My parents are at extremely high risk for COVID. With their age and other medical conditions, their doctors have been frank with us that my father especially would not survive if he were to be infected. We are expecting a new baby girl soon, and I am not only protective of her but want her grandparents to have the opportunity to meet her. My dad especially is very ill and will likely not have the chance to see her grow up and is understandably eager to spend as much time with his granddaughter as possible. We’ve done our best to see my parents safely this summer outdoors, but that will change as the weather soon gets too cold and snowy. The way we have managed seeing them indoors (rarely) is by strictly quarantining for 14 days beforehand. I am hoping to do this during my maternity leave so they will have the opportunity to be a part of my daughter’s life before we need to start putting her in child care of some sort, which will make that harder.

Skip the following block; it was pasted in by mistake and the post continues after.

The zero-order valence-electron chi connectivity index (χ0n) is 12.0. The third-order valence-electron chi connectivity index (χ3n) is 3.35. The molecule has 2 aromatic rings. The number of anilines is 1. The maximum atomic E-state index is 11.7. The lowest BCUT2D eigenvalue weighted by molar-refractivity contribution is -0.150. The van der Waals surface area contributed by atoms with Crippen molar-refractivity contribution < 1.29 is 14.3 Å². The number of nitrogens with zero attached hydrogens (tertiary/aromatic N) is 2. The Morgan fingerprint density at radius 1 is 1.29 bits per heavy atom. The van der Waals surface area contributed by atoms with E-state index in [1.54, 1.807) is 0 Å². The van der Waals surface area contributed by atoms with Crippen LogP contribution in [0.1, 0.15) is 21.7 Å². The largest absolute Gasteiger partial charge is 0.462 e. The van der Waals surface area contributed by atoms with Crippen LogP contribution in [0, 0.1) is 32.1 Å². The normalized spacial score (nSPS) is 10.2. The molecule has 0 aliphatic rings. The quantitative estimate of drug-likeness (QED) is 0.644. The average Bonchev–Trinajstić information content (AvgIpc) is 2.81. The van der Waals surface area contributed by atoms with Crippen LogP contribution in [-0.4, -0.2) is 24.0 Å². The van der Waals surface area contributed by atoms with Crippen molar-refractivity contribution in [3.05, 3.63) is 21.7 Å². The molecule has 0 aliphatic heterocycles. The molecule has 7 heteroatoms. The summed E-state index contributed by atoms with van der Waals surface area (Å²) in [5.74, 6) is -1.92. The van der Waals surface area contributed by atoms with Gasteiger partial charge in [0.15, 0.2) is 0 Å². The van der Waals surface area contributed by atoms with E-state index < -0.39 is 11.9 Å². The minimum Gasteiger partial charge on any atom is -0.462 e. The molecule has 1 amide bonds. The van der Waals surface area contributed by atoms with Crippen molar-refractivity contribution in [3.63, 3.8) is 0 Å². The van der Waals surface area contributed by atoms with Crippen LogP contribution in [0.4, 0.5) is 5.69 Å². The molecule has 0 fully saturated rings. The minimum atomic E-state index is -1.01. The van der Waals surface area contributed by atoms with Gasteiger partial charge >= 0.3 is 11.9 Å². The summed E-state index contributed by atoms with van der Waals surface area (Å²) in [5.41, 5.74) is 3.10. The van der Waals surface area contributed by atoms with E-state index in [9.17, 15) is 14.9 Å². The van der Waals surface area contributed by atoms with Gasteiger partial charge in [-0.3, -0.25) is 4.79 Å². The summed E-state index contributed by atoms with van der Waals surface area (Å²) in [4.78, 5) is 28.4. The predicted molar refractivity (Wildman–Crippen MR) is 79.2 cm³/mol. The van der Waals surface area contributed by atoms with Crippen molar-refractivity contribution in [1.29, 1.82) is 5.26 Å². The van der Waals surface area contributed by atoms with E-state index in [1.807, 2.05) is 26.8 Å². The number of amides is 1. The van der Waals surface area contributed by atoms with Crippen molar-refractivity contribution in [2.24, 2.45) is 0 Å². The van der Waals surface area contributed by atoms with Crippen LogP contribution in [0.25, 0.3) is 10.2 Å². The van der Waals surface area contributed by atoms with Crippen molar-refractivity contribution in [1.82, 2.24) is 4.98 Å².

My in-laws, however, want to see her too. But they have taken a somewhat more freewheeling approach to risk. Even absent that, a few members of my husband’s family continue to be required to go into an office for work every day, which is not something they can control. I am tempted to say that anyone seeing the baby needs to quarantine strictly, not just for her protection, but so we can see my parents. That said, this conversation is likely to devolve because my parents are fortunate enough to be retired while my in-laws are not, and I’ve been accused of “playing favorites” with my parents versus my partner’s in the past. Is there a way to make peace? I love my own parents too much to be objective about what’s “fair,” and being this pregnant I tend to get emotional. I really pushed this out of my mind until now because I never thought in a million years we would still be dealing with this pandemic at this point, but my OB is indicating he thinks things may get worse and even be peaking around the time she is born.